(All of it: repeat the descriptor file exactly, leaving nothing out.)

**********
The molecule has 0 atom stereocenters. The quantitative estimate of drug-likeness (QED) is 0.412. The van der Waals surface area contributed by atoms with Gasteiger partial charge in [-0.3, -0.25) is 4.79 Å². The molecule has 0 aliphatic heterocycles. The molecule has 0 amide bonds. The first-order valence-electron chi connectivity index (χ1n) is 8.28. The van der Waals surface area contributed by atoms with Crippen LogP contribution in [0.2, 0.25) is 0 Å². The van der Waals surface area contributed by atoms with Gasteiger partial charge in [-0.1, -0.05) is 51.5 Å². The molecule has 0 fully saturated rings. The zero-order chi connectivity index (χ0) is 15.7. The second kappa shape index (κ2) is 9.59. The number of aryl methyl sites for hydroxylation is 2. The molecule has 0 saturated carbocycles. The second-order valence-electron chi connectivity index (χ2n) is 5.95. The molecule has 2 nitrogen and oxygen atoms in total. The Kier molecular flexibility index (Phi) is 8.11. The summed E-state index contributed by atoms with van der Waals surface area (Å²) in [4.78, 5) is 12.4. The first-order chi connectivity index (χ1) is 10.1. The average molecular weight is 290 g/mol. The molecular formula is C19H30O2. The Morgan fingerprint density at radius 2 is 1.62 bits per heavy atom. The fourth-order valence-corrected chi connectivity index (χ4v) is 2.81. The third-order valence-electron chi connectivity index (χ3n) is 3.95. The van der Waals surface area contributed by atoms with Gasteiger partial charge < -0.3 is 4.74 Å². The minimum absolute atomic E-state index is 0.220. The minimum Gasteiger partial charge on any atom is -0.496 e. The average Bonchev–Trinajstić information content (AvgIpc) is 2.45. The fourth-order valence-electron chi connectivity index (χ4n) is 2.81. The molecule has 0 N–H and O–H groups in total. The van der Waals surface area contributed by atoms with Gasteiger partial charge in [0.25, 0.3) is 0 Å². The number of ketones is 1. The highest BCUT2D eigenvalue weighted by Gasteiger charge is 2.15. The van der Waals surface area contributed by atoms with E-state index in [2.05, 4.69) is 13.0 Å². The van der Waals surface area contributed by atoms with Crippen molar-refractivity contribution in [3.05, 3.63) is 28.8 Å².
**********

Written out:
The molecule has 0 atom stereocenters. The quantitative estimate of drug-likeness (QED) is 0.412. The van der Waals surface area contributed by atoms with Gasteiger partial charge in [-0.3, -0.25) is 4.79 Å². The molecule has 0 aliphatic heterocycles. The molecule has 0 amide bonds. The first-order valence-electron chi connectivity index (χ1n) is 8.28. The van der Waals surface area contributed by atoms with Crippen LogP contribution in [0.2, 0.25) is 0 Å². The van der Waals surface area contributed by atoms with Gasteiger partial charge in [-0.1, -0.05) is 51.5 Å². The molecule has 0 fully saturated rings. The zero-order chi connectivity index (χ0) is 15.7. The second kappa shape index (κ2) is 9.59. The number of aryl methyl sites for hydroxylation is 2. The molecule has 0 saturated carbocycles. The second-order valence-electron chi connectivity index (χ2n) is 5.95. The molecule has 2 nitrogen and oxygen atoms in total. The Kier molecular flexibility index (Phi) is 8.11. The summed E-state index contributed by atoms with van der Waals surface area (Å²) in [4.78, 5) is 12.4. The first-order chi connectivity index (χ1) is 10.1. The average molecular weight is 290 g/mol. The molecular formula is C19H30O2. The Morgan fingerprint density at radius 2 is 1.62 bits per heavy atom. The fourth-order valence-corrected chi connectivity index (χ4v) is 2.81. The third-order valence-electron chi connectivity index (χ3n) is 3.95. The van der Waals surface area contributed by atoms with Gasteiger partial charge < -0.3 is 4.74 Å². The minimum absolute atomic E-state index is 0.220. The minimum Gasteiger partial charge on any atom is -0.496 e. The average Bonchev–Trinajstić information content (AvgIpc) is 2.45. The fourth-order valence-electron chi connectivity index (χ4n) is 2.81. The molecule has 0 N–H and O–H groups in total. The van der Waals surface area contributed by atoms with Gasteiger partial charge in [0.25, 0.3) is 0 Å². The number of ketones is 1. The highest BCUT2D eigenvalue weighted by Gasteiger charge is 2.15. The van der Waals surface area contributed by atoms with E-state index in [2.05, 4.69) is 13.0 Å². The van der Waals surface area contributed by atoms with Crippen molar-refractivity contribution in [3.05, 3.63) is 28.8 Å².